When constructing a modern film about the progression of technology, there’s a true danger of coming off as preachy. The concept of making a techno thriller often veers into condemning the mechanisms for its own progression and limiting the hubris of man to a mere spark for danger, rather than a consistent motivator it should be. Just watch something like Untraceable about a decade ago for the type of thriller that gets fear of advancement incredibly wrong. This is something Upgrade dangerously comes close to doing and then subverts in a wonderful genre mash up fashion. Writer/director Leigh Whannell got his start writing for horror films for James Wan like Saw and Insidious, which shows with some of the more brutal moments on display. Yet, Upgrade is decidedly more of a sci-fi/actioner at its heart and a far more intelligent film than what one would expect on its face.
The basic story would make one think this is a much more simplistic action film. You’ve got Grey (Logan Marshall-Green), a young man with old school values in the not-too-distant-future who prefers to keep his distance from advance technology like automated cars or implants as he fixes antique cars for a living. Despite this, he’s in a rather loving relationship with his wife Asha (Melanie Vallejo) who embraces technological advancement and even playfully taunts him for his technophobic ways. Their love story is cut short one evening when their automatic car crashes and a group of thugs attack them, leaving Grey paralyzed and murdering Asha. The quadriplegic Grey is secretly offered by a former client and tech innovator Eron Keen (Harrison Gilbertson) to have an extremely advanced computer chip inserted into his spine that will allow him to walk again, which Grey uses to track down the men who murdered his wife, even if it’s against the wishes of Detective Cortez (Betty Gabriel).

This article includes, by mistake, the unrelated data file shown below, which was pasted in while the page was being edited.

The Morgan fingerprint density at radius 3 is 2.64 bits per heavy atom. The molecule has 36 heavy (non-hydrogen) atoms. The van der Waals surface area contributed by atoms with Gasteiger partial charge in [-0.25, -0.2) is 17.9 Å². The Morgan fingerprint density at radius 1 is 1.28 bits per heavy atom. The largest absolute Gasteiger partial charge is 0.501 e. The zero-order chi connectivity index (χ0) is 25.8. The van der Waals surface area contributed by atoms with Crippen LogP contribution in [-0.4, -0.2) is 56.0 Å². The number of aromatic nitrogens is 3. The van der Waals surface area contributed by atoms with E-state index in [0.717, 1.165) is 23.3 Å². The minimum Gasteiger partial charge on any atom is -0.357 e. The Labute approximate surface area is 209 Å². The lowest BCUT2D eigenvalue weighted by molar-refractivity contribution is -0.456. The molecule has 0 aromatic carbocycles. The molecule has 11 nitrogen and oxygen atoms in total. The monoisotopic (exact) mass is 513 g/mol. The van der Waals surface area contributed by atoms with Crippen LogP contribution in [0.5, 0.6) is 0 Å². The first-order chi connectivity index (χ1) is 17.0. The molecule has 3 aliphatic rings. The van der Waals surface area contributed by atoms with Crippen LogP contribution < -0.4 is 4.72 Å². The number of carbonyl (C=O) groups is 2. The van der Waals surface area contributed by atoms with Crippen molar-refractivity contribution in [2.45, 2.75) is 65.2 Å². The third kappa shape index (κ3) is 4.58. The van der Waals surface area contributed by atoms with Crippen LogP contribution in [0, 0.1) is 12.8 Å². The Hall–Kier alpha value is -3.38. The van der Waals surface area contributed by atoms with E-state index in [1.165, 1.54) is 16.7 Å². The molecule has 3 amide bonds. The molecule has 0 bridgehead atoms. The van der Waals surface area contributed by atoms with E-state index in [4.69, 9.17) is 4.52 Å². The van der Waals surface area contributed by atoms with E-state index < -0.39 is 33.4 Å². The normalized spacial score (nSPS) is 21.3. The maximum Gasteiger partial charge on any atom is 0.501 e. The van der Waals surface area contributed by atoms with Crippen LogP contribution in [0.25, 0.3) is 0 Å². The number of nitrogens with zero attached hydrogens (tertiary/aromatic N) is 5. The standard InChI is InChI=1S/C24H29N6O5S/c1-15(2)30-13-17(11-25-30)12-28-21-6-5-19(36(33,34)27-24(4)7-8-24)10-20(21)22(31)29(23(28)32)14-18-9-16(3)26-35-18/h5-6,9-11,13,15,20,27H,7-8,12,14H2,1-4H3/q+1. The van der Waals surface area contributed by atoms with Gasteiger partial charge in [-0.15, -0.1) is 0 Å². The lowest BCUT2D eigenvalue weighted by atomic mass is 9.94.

Now, the mistake from this point that most films would make is to make Grey seem completely in the right for his pursuit of revenge. After all, the film has already spent a fair amount of time seeing how much he and Asha were in love with each other & with how bitter and angry he’s become in his paralyzed state. The audience would naturally be behind him and his pursuit to avenge his wife’s death. Yet, Upgrade manages to take that inherent support the audience would have and turns Grey’s desires for justice into his downfall. It resembles more of what the original Death Wish story was aiming for before Charles Bronson’s own films turned it into a gun based power fantasy. Grey has all this power and he’s horrified by what’s going on. Yet, he willingly consents to the personification of the computer chip in his neck – known as STEM (voiced by Simon Maiden) – to take over his body and do what he wants.